In New York City, Seattle and Boston, where ride sharing is a much more popular way to get around than Rochester especially in harsh weather, many people with 9 to 5 jobs are constantly needing to check their phones with logged in mobile apps to get information on Lyft rides and surge pricing. The most important factors riders care about are ETA and COST. I propose that an average person who wishes to ride will continuously check their apps for a period of time until satisfied with the two factors. As a software engineer who spends a lot of time already on a computer, I would like to be able to accomplish this without the need to log in or divert my attention to another device, especially one that requires login or additional information. Slack, an enormously popular collaboration/messaging tool offers a platform to make this possible. Also, ride information and cost information are publicly available on the Lyft API (no need for user credentials), so when the user is convinced the price and ETA are right, they can book rides.

What it does

A Slack bot that requests Lyft ride information on behalf of a user. This way, a user doesn't have to be logged into an app on their phones, or constantly check their phones while working to find rides available until they decide to actually request a ride using their account.

A more detailed-description of what the bot does:

  1. user can supply SlickRyder with a direct message of the format " : "
  2. SlickRyder will parse the message to translate the plaintext addresses into world coordinates (lattitude and longitude) using Google's Geolocation API, which is part of the Google Maps Platform.
  3. SlickRyder will generate an AccessToken according to Lyft's OAuth2 authentication requirements. Once the coordinates have been obtained, SlickRyder supplies the client-authenticated Lyft API with the source and destination coordinates to look for the available ride options by calling Lyft's getETA() method.
  4. When a response is returned from the Lyft API, SlickRyder will parse the response to determine if any rides have been found, and if they are within acceptable time limit away. If not, a response is sent to the user saying there are no rides available at the moment.
  5. If there are rides available, SlickRyder returns a message with sentences generated to reflect the available rides. A direct message will be sent back to the user from the SlickRyder bot that contains a set of ride options (Lyft, LyftXL, etc) along with their ETAs.

How it works:

  1. The Slack API specifies a way to create bots along with events that can trigger different actions on the server. For example, an event of a message can be searched for a keyword, and an appropriate response can be generated for the bot.
  2. SlickRyder has API Keys set up for the Google Maps Platform (part of the Google Cloud Development Platform). It uses this to translate addresses into coordinates.
  3. SlickRyder has a Lyft App set up, into which it authenticates using the required OAuth2 process to receive a client token and an access token that it will use to make api calls.
  4. All requests are made using Axios, which returns promises.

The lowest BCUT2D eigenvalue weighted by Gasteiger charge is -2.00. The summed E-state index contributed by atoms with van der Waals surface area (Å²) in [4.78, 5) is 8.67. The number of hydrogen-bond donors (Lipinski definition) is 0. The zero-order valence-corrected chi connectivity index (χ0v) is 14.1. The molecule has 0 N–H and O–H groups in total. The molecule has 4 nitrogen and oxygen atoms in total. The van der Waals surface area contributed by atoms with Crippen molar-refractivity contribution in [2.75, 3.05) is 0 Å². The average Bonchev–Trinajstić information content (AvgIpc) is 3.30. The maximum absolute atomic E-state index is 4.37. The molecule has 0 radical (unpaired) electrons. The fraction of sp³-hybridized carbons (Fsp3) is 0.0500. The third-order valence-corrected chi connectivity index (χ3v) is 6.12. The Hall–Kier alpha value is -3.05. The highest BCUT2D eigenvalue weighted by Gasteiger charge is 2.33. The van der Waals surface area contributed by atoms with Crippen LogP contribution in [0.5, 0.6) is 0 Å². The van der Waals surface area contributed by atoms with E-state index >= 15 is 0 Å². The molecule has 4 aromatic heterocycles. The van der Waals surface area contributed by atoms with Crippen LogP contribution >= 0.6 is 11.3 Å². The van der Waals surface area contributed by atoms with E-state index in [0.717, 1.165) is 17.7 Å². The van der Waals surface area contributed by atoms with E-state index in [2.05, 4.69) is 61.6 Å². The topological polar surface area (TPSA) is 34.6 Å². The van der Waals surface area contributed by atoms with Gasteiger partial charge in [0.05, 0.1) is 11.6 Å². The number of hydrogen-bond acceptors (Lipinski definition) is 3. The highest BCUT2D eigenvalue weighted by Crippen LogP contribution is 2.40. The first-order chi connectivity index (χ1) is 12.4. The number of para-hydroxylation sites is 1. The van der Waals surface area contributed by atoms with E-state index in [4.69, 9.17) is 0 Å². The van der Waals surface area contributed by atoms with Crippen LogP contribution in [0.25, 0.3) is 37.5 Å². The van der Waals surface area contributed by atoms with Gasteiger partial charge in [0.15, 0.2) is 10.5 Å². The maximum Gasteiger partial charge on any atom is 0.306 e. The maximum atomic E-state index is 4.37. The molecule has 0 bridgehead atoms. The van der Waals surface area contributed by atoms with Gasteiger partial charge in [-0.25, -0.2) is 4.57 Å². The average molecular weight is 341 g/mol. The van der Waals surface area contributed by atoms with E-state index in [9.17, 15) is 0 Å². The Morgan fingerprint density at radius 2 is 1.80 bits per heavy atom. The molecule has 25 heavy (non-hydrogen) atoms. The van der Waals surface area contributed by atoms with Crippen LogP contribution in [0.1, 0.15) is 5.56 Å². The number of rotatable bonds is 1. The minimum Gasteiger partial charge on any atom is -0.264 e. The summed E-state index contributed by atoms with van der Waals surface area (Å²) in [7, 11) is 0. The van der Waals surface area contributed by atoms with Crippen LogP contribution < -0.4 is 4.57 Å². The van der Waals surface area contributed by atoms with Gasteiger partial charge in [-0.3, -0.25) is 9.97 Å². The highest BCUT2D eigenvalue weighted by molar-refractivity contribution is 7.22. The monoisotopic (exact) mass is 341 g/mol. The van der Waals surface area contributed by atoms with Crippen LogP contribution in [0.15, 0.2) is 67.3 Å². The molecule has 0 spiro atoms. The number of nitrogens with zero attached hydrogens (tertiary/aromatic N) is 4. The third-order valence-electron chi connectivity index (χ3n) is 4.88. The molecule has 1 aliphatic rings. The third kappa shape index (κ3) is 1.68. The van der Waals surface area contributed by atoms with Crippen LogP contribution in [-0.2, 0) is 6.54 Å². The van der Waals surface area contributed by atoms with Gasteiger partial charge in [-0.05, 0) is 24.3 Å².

How I built it

  1. First I set up a basic Slack bot app and installed it into a workspace.
  2. Next, I used the slackbots library in node.js (a wrapper on the Slack API) to set up event actions. (Eg: post a message in the general channel when it is up).
  3. Then I set up an action to take a DM from a Slack user which represents a request for ride information from a source to a destination. This message is parsed to extract the source address and destination address in plaintext.
  4. I set up the Google Geolocation API (part of Google Cloud Platform) by obtaining an API Key - SlickRyder uses this to convert plaintext addresses in English to geographical coordinates (latitude and longitude).
  5. I set up a Lyft App in the bottom of the stack. First, SlickRyder is authenticated to the Lyft App I set up. Then, i set it up to take in the source and destination coordinates and return the available ride options for the given locations. These include the type of ride such as Lyft, LyftXL, etc. along with the estimated arrival time and cost.
  6. These two responses (the ETAs and the CostEstimates) are parsed into natural language and SlickRyder returns sentence responses about the options available to the rider.

Challenges I ran into

  1. Had no idea how to build a Slack bot / app at first.
  2. Had no idea how to use Google Cloud Platform.
  3. Had no idea how to use the Lyft API
  4. Had no idea how to use OAuth2 (still don't)
  5. Wasn't fully sure what to build. Pivoted from a lunch ordering Slack bot to a ride ordering Slack bot but I wasn't convinced ordering was the real use case to exploit. Then I decided that the constant querying for the right price was the way to go, especially since this is also protecting the user's privacy by using the public API (no user profile required).
  6. My second time ever using Node.js - promises and callbacks were really confusing to understand (still don't).

Accomplishments that I'm proud of

That i somehow learned the minimal necessary things from the above list to build something sort of usable.

What I learned

  1. Items 1-6 from "Challenges I ran into"
  2. Motivation works.
  3. Hackathons are a lot of fun.

What's next for SlickRyder

Glad you asked. Here's a list of enhancements I'd like to make but do not currently know how:

  1. Have the user input a threshold price and a timeout and inform them with a Slack DM when it either goes below the threshold price, or times out without reaching it so they are not waiting forever.
  2. Integrate ride-ordering functionality by using user credentials SECURELY on behalf of the user to request rides.
  3. Integrate with Uber and other ride sharing apps to enable cross-application ride comparisons!!!
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